From retirement to saving lives at sea as an RNLI lifeguard
RNLI lifeguard John Irwin swapped retirement for lifeguarding this summer and just has completed his first summer season helping to save lives at sea for the charity on its county Down beaches
At the age of 65, John from Kilkeel Co. Down embarked on a new adventure as a lifeguard, making him one of the oldest members on the RNLI lifeguarding team in Northern Ireland. His remarkable journey from corporate life to lifeguarding, has seen him demonstrate many of the RNLI’s values, dedication and courage as well as a deep commitment to giving back to his community.
Before donning the lifeguard's uniform, John led a busy life as a European key account manager for a multinational engineering division. His job required extensive travel throughout Europe, keeping him on the road for more than 40 weeks a year. John's transition into lifeguarding happened just this summer when he joined the RNLI. His journey began with rigorous training in June, preparing him for his crucial role on the beaches during the busy months of July and August.
An accomplished master swimmer, John became the Irish 100m butterfly champion at 16 and 17 and returning to the sport at 57, a remarkable 40 years after quitting due to injuries sustained from running. This year, he clinched the Irish 50m butterfly title and holds 10 Ulster swimming records. John’s passion for keeping fit has stood to him as the rigorous lifeguard fitness requirement entails a 200m swim in 3½ minutes, a 200m run in under 40 seconds and two lengths underwater in under 50 seconds.
John got to know RNLI Lifeguard Supervisor Stuart Montgomery through swim training; and having listened to Stuarts story he was inspired to get involved. John has a deep-seated belief in the RNLI's mission to save everyone and in its lifeguards and volunteer crew members to make a real difference.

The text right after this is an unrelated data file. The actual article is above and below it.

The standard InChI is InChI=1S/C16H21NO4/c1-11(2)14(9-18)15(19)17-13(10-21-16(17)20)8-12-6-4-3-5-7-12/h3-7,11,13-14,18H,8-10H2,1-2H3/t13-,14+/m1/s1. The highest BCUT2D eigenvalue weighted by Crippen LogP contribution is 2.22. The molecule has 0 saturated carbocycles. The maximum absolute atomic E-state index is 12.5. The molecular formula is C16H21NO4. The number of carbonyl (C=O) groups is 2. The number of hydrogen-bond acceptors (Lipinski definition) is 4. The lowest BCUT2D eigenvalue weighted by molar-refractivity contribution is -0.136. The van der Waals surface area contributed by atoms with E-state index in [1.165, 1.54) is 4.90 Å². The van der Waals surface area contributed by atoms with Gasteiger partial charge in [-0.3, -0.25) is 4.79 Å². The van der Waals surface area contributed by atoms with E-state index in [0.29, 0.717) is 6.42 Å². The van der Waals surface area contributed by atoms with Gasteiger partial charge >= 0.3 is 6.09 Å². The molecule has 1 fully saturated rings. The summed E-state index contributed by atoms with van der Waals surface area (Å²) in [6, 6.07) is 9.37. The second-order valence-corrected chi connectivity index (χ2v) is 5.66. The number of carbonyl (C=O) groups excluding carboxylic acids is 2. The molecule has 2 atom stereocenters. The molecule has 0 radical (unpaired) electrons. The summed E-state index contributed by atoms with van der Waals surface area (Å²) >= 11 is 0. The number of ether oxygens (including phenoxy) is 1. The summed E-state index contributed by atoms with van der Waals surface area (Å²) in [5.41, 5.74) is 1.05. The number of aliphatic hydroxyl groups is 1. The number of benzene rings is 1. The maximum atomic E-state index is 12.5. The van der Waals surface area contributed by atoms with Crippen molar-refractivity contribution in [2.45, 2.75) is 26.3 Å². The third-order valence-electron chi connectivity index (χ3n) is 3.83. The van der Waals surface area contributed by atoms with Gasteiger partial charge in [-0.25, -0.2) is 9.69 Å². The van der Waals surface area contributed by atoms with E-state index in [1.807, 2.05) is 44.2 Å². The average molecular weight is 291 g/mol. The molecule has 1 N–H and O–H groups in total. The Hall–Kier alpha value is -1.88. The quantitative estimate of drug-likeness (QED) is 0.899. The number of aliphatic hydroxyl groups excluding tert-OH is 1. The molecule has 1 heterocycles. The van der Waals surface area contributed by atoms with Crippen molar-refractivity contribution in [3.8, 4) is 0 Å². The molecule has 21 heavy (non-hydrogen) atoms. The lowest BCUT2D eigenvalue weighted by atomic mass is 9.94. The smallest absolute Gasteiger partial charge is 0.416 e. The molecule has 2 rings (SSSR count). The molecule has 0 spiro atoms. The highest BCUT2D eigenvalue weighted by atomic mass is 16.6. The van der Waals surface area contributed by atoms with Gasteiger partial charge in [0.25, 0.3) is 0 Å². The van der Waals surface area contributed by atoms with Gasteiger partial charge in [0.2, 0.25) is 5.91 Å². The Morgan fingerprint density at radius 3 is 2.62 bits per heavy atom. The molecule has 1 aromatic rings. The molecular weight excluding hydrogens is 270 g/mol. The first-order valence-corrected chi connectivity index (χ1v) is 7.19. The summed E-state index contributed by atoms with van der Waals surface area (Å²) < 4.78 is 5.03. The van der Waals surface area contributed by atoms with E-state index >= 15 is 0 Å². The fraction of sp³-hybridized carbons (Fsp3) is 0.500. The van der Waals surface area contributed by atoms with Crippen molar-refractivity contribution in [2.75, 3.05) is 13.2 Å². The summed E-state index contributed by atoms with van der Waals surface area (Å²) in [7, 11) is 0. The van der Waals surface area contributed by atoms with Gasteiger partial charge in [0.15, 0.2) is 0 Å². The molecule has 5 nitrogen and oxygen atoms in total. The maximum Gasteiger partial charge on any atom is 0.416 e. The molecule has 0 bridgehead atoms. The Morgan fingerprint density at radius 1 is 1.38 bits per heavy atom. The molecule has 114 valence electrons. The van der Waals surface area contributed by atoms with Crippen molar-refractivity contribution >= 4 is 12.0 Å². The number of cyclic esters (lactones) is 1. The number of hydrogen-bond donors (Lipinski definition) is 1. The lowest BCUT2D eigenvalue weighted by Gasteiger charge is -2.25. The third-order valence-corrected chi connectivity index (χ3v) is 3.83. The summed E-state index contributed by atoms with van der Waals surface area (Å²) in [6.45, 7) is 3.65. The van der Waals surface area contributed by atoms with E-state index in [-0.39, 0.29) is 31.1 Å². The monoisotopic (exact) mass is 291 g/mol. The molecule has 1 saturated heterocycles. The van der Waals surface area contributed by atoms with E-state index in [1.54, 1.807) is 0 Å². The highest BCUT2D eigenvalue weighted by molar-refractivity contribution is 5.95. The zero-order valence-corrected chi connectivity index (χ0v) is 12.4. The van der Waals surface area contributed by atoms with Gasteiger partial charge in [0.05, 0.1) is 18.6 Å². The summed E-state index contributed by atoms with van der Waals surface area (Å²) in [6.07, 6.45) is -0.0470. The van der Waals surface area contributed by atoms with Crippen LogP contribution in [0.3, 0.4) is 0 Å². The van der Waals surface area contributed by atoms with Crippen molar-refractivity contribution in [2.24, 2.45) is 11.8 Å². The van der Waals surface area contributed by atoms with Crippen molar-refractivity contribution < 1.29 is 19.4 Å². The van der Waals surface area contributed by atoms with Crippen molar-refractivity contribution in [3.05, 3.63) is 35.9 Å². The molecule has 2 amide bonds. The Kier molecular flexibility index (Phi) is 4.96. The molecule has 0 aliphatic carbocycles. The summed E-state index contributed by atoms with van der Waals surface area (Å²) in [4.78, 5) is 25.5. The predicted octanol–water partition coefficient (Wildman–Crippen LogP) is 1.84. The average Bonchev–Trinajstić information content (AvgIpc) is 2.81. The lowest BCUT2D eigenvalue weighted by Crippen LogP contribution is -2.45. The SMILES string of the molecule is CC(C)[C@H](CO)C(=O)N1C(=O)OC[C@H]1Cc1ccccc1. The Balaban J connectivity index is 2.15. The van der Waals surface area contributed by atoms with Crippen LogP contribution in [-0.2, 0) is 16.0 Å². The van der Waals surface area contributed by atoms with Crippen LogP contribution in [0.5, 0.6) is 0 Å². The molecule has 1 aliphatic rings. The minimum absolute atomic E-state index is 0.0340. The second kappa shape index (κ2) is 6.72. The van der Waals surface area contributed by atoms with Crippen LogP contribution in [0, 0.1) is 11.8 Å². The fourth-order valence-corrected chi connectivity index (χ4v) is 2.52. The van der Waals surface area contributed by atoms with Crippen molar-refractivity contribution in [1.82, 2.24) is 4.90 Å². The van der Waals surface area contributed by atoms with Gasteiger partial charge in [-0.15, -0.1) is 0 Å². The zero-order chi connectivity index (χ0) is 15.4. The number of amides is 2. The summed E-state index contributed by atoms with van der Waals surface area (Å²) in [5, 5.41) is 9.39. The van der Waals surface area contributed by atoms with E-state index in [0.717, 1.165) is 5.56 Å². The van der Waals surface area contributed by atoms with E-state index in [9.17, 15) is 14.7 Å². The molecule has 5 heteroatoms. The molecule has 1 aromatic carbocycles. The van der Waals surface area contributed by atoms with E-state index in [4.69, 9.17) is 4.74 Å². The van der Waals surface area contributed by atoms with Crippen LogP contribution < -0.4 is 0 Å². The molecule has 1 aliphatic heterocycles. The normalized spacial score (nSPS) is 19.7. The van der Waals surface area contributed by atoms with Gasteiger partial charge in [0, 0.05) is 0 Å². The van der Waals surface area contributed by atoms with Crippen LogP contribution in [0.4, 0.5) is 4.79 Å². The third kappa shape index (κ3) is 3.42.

Among the incidents he was involved with this summer was coming to the aid of a six-year-old girl with a jellyfish sting.
‘What struck me was her extraordinary courage,’ John said. ‘Despite her age, she handled the situation with remarkable composure. We helped her on the necessary steps to alleviate the pain and discomfort, and she followed their guidance with astonishing bravery.’
Despite an age gap between John and his younger colleagues, he says the lifeguard team shares a common bond.
‘We are are all swimmers or sports enthusiasts, so we share a common love for the sea as well as a shared passion to help others who find themselves in difficulty either in the water or on the beach, so age doesn’t really come into it. As a team, we react by working together efficiently to either pass on safety advice on the beach or help someone who needs us.’
Speaking to Lifeguard Supervisor Stuart Montgomery, he said ‘we all adore John so much and are immensely appreciative all his hard work and dedication to the charity’.
Key facts about the RNLI
The RNLI charity saves lives at sea. Its volunteers provide a 24-hour search and rescue service around the United Kingdom and Republic of Ireland coasts. The RNLI operates 238 lifeboat stations in the UK and Ireland and more than 240 lifeguard units on beaches around the UK and Channel Islands. The RNLI is independent of Coastguard and government and depends on voluntary donations and legacies to maintain its rescue service. Since the RNLI was founded in 1824, its lifeboat crews and lifeguards have saved over 142,700 lives.
Learn more about the RNLI
Contacting the RNLI - public enquiries